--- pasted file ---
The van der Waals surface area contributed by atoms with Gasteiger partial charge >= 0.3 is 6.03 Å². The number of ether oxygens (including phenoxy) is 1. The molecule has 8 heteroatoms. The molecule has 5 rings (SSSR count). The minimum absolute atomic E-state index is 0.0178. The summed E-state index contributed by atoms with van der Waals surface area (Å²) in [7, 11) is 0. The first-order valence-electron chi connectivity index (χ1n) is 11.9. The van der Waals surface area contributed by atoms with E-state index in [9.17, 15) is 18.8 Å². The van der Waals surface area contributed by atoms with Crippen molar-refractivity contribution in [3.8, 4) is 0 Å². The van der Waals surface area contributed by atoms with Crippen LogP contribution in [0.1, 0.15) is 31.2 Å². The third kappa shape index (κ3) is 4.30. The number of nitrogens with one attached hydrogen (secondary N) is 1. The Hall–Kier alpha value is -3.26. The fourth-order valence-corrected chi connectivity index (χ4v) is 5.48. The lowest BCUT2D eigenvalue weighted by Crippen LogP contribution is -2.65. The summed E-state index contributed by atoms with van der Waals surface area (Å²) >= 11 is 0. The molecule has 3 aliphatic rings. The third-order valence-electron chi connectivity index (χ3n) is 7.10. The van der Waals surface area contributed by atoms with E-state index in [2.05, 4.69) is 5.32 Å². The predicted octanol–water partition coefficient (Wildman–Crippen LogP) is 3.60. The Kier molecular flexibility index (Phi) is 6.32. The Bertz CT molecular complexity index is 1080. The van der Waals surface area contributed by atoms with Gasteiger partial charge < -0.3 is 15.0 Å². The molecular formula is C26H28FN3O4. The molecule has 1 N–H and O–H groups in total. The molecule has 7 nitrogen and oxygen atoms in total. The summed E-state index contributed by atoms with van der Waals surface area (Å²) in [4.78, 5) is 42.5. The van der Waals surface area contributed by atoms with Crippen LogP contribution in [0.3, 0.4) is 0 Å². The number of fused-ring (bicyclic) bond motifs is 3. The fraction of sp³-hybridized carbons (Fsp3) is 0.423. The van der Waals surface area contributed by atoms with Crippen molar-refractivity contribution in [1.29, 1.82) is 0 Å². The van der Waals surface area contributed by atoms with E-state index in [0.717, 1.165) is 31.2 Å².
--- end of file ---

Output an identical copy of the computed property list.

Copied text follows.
The van der Waals surface area contributed by atoms with Gasteiger partial charge >= 0.3 is 6.03 Å². The number of ether oxygens (including phenoxy) is 1. The molecule has 8 heteroatoms. The molecule has 5 rings (SSSR count). The minimum absolute atomic E-state index is 0.0178. The summed E-state index contributed by atoms with van der Waals surface area (Å²) in [7, 11) is 0. The first-order valence-electron chi connectivity index (χ1n) is 11.9. The van der Waals surface area contributed by atoms with E-state index in [9.17, 15) is 18.8 Å². The van der Waals surface area contributed by atoms with Crippen molar-refractivity contribution in [3.8, 4) is 0 Å². The van der Waals surface area contributed by atoms with Crippen LogP contribution in [0.1, 0.15) is 31.2 Å². The third kappa shape index (κ3) is 4.30. The number of nitrogens with one attached hydrogen (secondary N) is 1. The Hall–Kier alpha value is -3.26. The fourth-order valence-corrected chi connectivity index (χ4v) is 5.48. The lowest BCUT2D eigenvalue weighted by Crippen LogP contribution is -2.65. The summed E-state index contributed by atoms with van der Waals surface area (Å²) >= 11 is 0. The molecule has 3 aliphatic rings. The third-order valence-electron chi connectivity index (χ3n) is 7.10. The van der Waals surface area contributed by atoms with E-state index in [2.05, 4.69) is 5.32 Å². The predicted octanol–water partition coefficient (Wildman–Crippen LogP) is 3.60. The Kier molecular flexibility index (Phi) is 6.32. The Bertz CT molecular complexity index is 1080. The van der Waals surface area contributed by atoms with Gasteiger partial charge < -0.3 is 15.0 Å². The molecular formula is C26H28FN3O4. The molecule has 1 N–H and O–H groups in total. The molecule has 7 nitrogen and oxygen atoms in total. The summed E-state index contributed by atoms with van der Waals surface area (Å²) in [4.78, 5) is 42.5. The van der Waals surface area contributed by atoms with Crippen LogP contribution in [0.3, 0.4) is 0 Å². The number of fused-ring (bicyclic) bond motifs is 3. The fraction of sp³-hybridized carbons (Fsp3) is 0.423. The van der Waals surface area contributed by atoms with Crippen molar-refractivity contribution in [1.29, 1.82) is 0 Å². The van der Waals surface area contributed by atoms with E-state index in [0.717, 1.165) is 31.2 Å².